Sunday, October 30, 2011

Odds and Ends

From the last week's news headlines, I could almost do an entire Odds and Ends on the HPV virus and its vaccine - neither of which give me great joy.  But here are three things to start us off.

HPV and Heart Disease - A link between this virus and heart disease in women was introduced in the press this week.  Heart disease, not cervical cancer, is the number one killer of women and it is not something that can be prevented with a pap smear.  This has my attention and I would like to have time to review the research on this disease link.

HPV and Cancer - Not sure why I made myself a note about this.  We have known the association between cervical and oral cancer. The CDC states penile and anal cancer can also be a result of HPV but I thought I heard another one added to the mix this week.  Anyone know?

HPV and Boys - We have also known that males can carry the HPV virus but a CDC recommendation for vaccination against it was not made for boys until two things happened.  Men actually started getting cancer related to the virus, such as oral cancer, and girls did not get vaccinated at as high a rate as was expected.  In other words, if the boys are vaccinated too, the spread of the disease might be curtailed.  (of course, the benefit to Merck increases if both genders are recommended for the vaccine and eventually required to receive it - I did not see that the other company's vaccine was recommended - there are two)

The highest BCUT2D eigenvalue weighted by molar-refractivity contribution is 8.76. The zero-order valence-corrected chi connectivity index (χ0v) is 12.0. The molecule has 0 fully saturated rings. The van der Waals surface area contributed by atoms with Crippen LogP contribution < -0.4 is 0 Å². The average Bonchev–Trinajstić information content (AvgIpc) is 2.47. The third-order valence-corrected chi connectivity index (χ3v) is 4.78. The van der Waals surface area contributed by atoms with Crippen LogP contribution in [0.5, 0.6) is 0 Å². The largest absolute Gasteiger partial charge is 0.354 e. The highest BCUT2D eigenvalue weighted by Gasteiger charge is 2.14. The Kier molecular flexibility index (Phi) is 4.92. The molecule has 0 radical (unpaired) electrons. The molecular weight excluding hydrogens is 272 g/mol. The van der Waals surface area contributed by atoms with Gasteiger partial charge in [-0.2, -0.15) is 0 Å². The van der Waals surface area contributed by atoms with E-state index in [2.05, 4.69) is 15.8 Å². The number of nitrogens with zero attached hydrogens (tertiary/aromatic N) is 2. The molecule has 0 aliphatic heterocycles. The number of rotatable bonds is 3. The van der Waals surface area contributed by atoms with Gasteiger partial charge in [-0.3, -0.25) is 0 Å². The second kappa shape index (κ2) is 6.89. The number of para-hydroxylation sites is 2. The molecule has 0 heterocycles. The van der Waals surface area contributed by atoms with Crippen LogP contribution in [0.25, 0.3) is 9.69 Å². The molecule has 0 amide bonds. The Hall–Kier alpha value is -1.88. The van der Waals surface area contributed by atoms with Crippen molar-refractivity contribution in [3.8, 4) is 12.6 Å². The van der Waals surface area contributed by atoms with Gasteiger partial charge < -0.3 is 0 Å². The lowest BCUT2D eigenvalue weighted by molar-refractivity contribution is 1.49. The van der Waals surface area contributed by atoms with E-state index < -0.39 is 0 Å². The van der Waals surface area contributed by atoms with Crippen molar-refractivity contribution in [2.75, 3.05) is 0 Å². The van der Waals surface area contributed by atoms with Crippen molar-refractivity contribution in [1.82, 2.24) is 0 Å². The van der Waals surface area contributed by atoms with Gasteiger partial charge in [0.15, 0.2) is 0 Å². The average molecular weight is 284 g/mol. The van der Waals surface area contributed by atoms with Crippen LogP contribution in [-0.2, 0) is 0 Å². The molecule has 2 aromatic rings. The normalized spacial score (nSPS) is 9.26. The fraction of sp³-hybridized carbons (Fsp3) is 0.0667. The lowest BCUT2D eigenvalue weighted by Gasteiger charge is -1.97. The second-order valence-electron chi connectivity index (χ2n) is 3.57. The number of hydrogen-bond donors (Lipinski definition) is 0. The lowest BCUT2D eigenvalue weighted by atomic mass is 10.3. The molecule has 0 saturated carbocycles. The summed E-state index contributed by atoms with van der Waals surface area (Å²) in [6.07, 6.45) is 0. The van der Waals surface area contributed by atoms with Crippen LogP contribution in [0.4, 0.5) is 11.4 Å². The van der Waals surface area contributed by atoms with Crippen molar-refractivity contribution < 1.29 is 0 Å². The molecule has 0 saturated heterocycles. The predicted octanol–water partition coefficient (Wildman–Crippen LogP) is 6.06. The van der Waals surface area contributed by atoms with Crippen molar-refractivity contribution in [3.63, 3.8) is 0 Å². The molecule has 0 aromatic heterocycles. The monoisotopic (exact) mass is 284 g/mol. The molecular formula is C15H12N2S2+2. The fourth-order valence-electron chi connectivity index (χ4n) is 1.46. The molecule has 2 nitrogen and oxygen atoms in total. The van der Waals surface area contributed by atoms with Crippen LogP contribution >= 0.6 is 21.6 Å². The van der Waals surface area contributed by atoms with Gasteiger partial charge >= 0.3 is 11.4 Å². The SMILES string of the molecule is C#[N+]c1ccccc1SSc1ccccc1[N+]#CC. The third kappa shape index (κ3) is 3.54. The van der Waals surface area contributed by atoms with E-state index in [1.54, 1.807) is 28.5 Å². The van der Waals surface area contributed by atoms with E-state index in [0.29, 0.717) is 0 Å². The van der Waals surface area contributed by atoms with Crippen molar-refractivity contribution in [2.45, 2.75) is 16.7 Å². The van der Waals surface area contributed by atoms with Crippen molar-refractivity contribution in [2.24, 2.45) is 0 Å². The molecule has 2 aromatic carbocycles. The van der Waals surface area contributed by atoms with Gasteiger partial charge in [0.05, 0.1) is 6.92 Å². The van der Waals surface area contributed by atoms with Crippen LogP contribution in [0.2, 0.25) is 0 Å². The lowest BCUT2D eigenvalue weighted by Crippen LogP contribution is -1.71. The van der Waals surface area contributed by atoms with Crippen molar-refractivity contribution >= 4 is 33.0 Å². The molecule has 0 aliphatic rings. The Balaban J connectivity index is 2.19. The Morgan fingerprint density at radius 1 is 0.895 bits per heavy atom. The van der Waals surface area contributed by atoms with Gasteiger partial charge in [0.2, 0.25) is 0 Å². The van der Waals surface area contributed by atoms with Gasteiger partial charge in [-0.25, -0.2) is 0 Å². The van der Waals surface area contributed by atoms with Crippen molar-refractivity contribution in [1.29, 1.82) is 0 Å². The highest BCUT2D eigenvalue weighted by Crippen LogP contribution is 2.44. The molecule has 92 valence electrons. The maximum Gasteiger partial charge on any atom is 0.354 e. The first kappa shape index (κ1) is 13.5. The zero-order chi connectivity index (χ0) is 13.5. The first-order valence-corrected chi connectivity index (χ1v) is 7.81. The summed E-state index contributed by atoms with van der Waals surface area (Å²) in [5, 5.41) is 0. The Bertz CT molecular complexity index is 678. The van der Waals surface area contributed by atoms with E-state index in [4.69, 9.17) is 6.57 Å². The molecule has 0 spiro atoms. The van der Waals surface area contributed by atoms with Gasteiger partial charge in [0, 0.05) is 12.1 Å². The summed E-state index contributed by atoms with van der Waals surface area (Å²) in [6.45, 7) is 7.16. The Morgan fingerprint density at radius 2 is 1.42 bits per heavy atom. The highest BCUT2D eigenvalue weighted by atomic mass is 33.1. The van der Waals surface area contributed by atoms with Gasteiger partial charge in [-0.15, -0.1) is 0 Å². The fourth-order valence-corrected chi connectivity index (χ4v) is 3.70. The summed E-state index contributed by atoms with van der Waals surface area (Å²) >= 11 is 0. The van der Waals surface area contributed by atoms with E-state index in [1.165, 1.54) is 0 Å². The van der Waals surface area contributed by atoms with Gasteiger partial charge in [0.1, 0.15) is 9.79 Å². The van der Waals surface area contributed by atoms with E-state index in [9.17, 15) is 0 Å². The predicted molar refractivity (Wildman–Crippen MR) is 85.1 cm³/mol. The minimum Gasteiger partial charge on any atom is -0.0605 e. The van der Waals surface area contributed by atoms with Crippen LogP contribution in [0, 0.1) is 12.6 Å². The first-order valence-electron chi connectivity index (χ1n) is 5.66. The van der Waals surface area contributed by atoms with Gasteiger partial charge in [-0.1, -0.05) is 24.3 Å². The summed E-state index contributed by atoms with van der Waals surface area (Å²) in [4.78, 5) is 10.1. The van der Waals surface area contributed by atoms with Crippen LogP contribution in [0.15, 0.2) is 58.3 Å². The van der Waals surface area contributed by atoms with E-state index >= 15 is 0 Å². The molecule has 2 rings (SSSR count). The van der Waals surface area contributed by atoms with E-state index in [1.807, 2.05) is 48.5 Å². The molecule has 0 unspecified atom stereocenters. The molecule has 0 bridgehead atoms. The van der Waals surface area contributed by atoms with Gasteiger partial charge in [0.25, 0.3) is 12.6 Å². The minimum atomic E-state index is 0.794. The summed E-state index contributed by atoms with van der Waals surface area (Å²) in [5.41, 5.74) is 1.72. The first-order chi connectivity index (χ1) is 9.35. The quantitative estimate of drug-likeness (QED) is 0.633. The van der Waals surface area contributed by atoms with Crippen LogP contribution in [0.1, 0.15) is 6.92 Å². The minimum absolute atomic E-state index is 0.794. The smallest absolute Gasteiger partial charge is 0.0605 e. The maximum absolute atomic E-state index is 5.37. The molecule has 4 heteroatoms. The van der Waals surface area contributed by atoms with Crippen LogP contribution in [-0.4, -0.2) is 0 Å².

Cereal Feedback - I have eaten my sample boxes of Fiber One Honey Squares.  They are okay but the brown squares really do taste gritty.  They remind me of what people think fiber is going to taste like and that is not a good thing.

Cholesterol Testing - I do not find the evidence in support of adding another test to standard cholesterol screening to be compelling.  The new test is one that is meant to measure certain particles that are associated with or components of low density lipoprotein (LDL).  Several scientists/cardiologists that were interviewed for a CBS news story are worth quoting directly - or cutting and pasting - from the story by David Freeman:
Many of those high-risk patients could be caught by a closer look at standard tests "for no additional charge," says Dr. Roger Blumenthal of Johns Hopkins University and the American College of Cardiology.
Triglycerides, another harmful fat, are a good indicator, Blumenthal said. You're at risk despite a low LDL if your triglycerides are over 130, not to mention a low HDL, he said. People who are obese, diabetic of borderline diabetic also are at greater risk, because they often have higher LDL particle counts.
Another way to measure without an added test: Just subtract HDL from your total cholesterol number. The resulting bad-fat total should be no higher than 30 points above your recommended LDL level - and if they are, it's time for serious diet and exercise, adds Dr. Allen Taylor of Washington Hospital Center.
 That's all for me tonight. Hope your week starts well. 

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